B&W – Portrait / Misc. – Tips & Tricks

Monday – B&W Photo

This shot was from my first senior portrait session. Kelli is extremely beautiful, so it made it very easy to make a picture of her look nice. However, she is not very photogenic… she just doesn’t like to smile in front of the camera. It took everything I had to make her smile and laugh! I know you’re supposed to gain some level of comfort with your clients, but I thought I would be golden seeing as she is my cousin! 😛

Oh well, we made it through the session and I absolutely love this picture!

B&W Portrait

Monday – Tips & Tricks

Yesterday, I watched a video by Jacques on how he processes most of his HDR and I learned quite a bit. You should definitely check out his work and, more specifically, his tutorial on HDR. It’s really good!

Anyway, one of the things that I learned was how he uses CS5’s Lens Correction Filter. I used it on an image I was processing while watching his tutorial and I couldn’t believe it. The difference between my picture after using Lens Correction was night and day! Below, I’ve included (inside the Lens Correction dialog) a before and after image. The before image is the image in the ‘Auto Correction’ tab and the after images is the image in the ‘Custom’ tab.

So, to access this wonderful feature, open your image and click on the Filters menu item and select ‘Lens Correction…’

Note: It helps to make sure “Show Grid” is selected and the size is small enough that you won’t need to move the grid overly much.

Lens correction gives you the capability to fix the following:

  • Geometric Distortion,
  • Chromatic Aberration,
  • Vignette, and
  • Perspective

There are two methods to correct images: ‘Auto Correction’ & ‘Custom’. I would suggest trying auto correction first and if that doesn’t work, switch to custom mode. On the ‘Auto Correction’ tab, you will see your search criteria. If you file you’re working with contains EXIF data, it will automatically populate the settings and fix the problems without your entering any data. Otherwise, you need to enter your camera make, models, and lens model in the available drop down menus and load your lens profile. It will then try to automagically correct any Geometric Distortion, Chromatic Aberration, Vignette, and/or perspective problems your image might have (depends on what options you have checked).

BEFORE - Lens Correction - Auto Correction. Notice the slant of the table!

If auto correction doesn’t work for you, switch over to the ‘Custom’ tab. In this tab, you’re give complete control over things your lens might have distorted when taking the picture. I’m going to focus on the perspective problem, as that’s what I ran into yesterday. To fix the perspective, use the vertical and horizontal perspective sliders to make sure everything is the way it should be – the horizontal lines are perfectly horizontal and the vertical lines are perfectly vertical. In this case, I moved the vertical slider to -34 and the horizontal slider to -41:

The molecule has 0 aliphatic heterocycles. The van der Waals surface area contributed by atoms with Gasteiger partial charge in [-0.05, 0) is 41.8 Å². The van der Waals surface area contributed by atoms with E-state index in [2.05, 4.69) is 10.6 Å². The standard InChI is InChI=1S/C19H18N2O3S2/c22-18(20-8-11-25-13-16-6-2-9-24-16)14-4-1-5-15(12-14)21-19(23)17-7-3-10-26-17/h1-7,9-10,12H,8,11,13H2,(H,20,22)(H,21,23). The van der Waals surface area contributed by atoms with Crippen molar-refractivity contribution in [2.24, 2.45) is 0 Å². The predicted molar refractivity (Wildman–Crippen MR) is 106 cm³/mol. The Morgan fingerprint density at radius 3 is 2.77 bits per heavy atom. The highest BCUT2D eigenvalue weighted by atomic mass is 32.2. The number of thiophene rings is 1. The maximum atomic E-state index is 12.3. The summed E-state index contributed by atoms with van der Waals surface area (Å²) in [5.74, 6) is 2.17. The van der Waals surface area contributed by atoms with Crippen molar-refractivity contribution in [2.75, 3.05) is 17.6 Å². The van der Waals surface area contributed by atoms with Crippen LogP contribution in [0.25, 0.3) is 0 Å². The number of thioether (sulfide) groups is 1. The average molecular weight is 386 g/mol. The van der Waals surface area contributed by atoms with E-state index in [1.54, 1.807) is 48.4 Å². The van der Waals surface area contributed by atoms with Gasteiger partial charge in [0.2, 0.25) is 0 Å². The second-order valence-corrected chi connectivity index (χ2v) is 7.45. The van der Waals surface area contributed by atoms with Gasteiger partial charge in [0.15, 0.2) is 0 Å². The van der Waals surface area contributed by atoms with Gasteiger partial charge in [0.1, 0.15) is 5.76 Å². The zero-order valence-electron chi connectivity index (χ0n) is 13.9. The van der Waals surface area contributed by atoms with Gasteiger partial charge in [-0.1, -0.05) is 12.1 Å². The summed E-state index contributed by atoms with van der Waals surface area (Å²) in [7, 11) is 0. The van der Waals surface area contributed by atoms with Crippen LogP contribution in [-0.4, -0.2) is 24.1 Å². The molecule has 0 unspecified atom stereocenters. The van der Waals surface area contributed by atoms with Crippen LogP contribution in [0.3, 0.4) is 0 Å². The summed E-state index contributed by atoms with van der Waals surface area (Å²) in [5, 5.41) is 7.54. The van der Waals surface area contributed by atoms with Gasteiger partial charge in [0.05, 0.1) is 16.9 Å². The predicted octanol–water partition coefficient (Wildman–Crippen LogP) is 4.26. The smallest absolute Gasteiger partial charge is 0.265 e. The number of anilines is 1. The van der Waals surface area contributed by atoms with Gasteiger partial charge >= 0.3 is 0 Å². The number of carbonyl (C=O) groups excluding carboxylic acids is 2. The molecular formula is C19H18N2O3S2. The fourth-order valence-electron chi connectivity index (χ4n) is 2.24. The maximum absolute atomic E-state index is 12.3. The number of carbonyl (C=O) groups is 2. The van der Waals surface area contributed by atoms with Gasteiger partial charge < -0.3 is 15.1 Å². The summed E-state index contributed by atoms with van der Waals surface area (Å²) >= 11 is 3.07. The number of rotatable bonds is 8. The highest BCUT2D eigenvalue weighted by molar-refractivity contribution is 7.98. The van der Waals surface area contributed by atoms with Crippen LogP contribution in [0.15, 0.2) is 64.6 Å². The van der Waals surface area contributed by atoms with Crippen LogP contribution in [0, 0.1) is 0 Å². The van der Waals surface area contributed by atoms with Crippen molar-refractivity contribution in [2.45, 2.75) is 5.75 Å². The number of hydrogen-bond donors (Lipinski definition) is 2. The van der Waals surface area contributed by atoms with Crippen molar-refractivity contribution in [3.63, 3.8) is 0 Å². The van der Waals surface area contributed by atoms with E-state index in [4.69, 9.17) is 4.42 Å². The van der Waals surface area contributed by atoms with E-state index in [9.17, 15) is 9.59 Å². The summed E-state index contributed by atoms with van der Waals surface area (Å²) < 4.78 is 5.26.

AFTER - Lens Correction - Custom Screen

After that, select ‘OK’ and you’re good to go!

Hopefully this tip will help others who are just starting their photography pursuits!

show hide 7 comments

January 3, 2011 - 11:32 pm

adrienne Ok- now I know what you were talking about last night. I can see the differece in the table. That is a neat tool but I think in some cases with old lodging and rotting wood- the art is the imprefections of the subject you are taking “brakets of”.

See I am learning!

January 3, 2011 - 11:51 pm

Chris @Adrienne – You are learning! Thanks for paying attention, but the distortion of the table wasn’t natural, it was my lens itself that created the distortion.

January 5, 2011 - 5:39 pm

Mike Olbinski Absolutely love the portrait…gorgeous girl, love the pose and the doorway.

January 5, 2011 - 6:36 pm

Chris @Mike – Hey, someone other than my wife and mom commenting! I love it! 😛

But seriously, I appreciate the comment and you stopping by! I’ve seen your work around and it’s cool that great photographers are diggin my work! Thanks!

January 12, 2011 - 10:17 am

Anonymous Great information! I’ve been looking for something like this for a while now. Thanks!

January 12, 2011 - 11:07 am

Chris @Sales Tax – No problem. Thanks for visiting and come back soon!

January 20, 2011 - 6:18 am

Anonymous Great site. A lot of useful information here. I’m sending it to some friends!

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